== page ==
Friday, April 15, 2011

Final Paper Proposal

I am planning on revising my last post “What has [not] cast a shadow upon you” which was about the narrator of Invisible Man and how he is oblivious to the inner workings of society. I am thinking about developing this further but I will focus on the evolution of the narrator throughout the book in regards to his understanding of society and the shadow that is cast over him. I’m arguing that although he may become slightly more aware of the control of society, he does little to change it and the shadow still remains.

I will use a good portion of my original blogpost, but it will make up mostly the beginning of my overall final paper. I will continue it by talking about each rebirth that the narrator goes through and see the differences between his views on society as well as the control that society has on him.

Kermode: Genesis will come into play with Kermode’s ideas of interpretation with outsiders vs. insiders. I will also talk about how the narrator’s views effect what we as readers understand of certain events. This could be a counterargument that there might not be a shadow upon the narrator at all; we just perceive it to be there based on the narrator’s opinions and the fact that he is the one whose eyes we see everything through.

Marcuse: I will use the points I made in my original blogpost that talk about domination, solitude, and possibly progress, but I will go into more depth and try to find other examples or events throughout Invisible Man that these points can apply to. I might also use Marcuse’s discussion on hypnotic language to argue how language effects the narrator’s domination by society.

Butler: The ideas and process of change that come about from Lauren’s Earthseed will be used to talk about the narrator’s evolution. First, I will talk about what he needs to do to change and escape the shadow and then I will compare it to what actually happens throughout the novel.

Nussbaum, “Invisibility and Recognition: Sophocles’ Philoctetes and Ellison’s Invisible Man”, Philosophy and Literature 23.2, The Johns Hopkins University Press, 1999, 257-283. : I will incorporate Nussbaum’s arguments into my paper. She talks about certain points like “the Invisible Man reminds his readers that the accident of invisibility, in a society whose inner eyes are so deficient, can in effect befall any human being” which I would use to argue that the invisibility of the narrator is caused by the shadow that society has cast upon him, and she continues “although of course it is only the ones with a particular epidermis whom this accident has actually befallen in today's America”. She has other points that I will most likely discuss but that is just one example.

Jarenski, “Invisibility Embraced: The Abject as a Site of Agency in Ellison’s Invisible Man”, MELUS 35.4 (2010): 85-109. Academic Search Premier. : Jarenski talks about what I would cover near the end of my paper: the narrator’s acceptance and even choice of invisibility. Even though I haven’t reached this part of the novel as of yet, from several articles I have read on this subject, I know that I will need to cover it since I am talking about the evolution of the narrator in terms of the degrees of society’s domination of him throughout the entire novel.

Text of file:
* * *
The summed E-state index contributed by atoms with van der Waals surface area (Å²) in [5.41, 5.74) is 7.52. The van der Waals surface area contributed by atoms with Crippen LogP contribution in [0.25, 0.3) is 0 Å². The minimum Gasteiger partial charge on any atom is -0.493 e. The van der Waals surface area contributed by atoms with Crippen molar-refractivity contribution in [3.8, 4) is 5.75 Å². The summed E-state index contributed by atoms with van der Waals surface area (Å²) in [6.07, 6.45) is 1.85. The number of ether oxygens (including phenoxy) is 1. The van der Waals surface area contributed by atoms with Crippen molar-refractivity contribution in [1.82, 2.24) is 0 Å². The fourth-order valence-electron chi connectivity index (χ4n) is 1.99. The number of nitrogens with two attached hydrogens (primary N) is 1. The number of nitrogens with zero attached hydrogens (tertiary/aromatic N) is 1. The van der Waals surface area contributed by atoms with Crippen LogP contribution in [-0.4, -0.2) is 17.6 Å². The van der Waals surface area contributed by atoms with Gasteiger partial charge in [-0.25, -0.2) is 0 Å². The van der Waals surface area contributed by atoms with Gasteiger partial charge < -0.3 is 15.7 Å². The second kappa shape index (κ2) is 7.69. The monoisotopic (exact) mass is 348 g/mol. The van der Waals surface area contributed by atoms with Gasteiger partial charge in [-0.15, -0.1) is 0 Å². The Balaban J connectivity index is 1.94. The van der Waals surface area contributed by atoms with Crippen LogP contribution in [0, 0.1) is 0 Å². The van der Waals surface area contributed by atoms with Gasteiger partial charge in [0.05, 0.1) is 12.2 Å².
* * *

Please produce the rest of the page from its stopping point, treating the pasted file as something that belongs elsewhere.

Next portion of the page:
Counterargument: Other than the possible counterargument that there is no shadow at all, the counterargument could be that the narrator is not invisible or dominated and therefore does not need to change, even if he did in any way.

So, I have a general idea about what I would like to do and some points I would like to make but not everything is really solidified. I’m hoping that once I start to write it that everything will come together. I’m really hoping for your input on if this is ok or if it needs to be more cohesive.

1 comment:

  1. Your explanation of the sources you intend to use is good, and I have no complaints there. That actually takes up a big part of this post, but I really don't have anything to say - this topic isn't an area where I know a great deal, I think you're well qualified to do the reading (although I'll mention, like I have with many other people, that Ellison's essays would be productive for you).

    I'm left to comment really on just one thing - what I see (after skimming the original) as an interesting shift. In your first version, you seemed to have a relatively positive take on the narrator's ability to transform himself, and to get out from under society's shadow. Here, you're arguing more that he has not, or even that he *cannot* change. Maybe you didn't even really intend this shift, but it seems important to me, because (whether you really intend it, or its opposite) it provides an opportunity to clarify your argument.

    If he can get out from under the shadow, the novel is (or can be read as) a celebration of the genius of the individual, our ability to extract ourself from all kinds of darkness.

    If he cannot get out from under the shadow, then something else is going on - is it that the individual is ultimately nothing? Or is there some third way, some more complicated understanding of the relationship between individual and society?

    You think, at this point, that his awareness grows but his control doesn't. Is that because it's impossible for him to assert control over his life? If not, how could he do so? If so, what is the meaning of knowledge if it doesn't lead to power? Or is it just that the power it leads to is very bounded?

    Those questions and thoughts might not be individually important, but I'm trying to point out ways in which you're revealing possible directions for your work, and ways in which it can become more specific.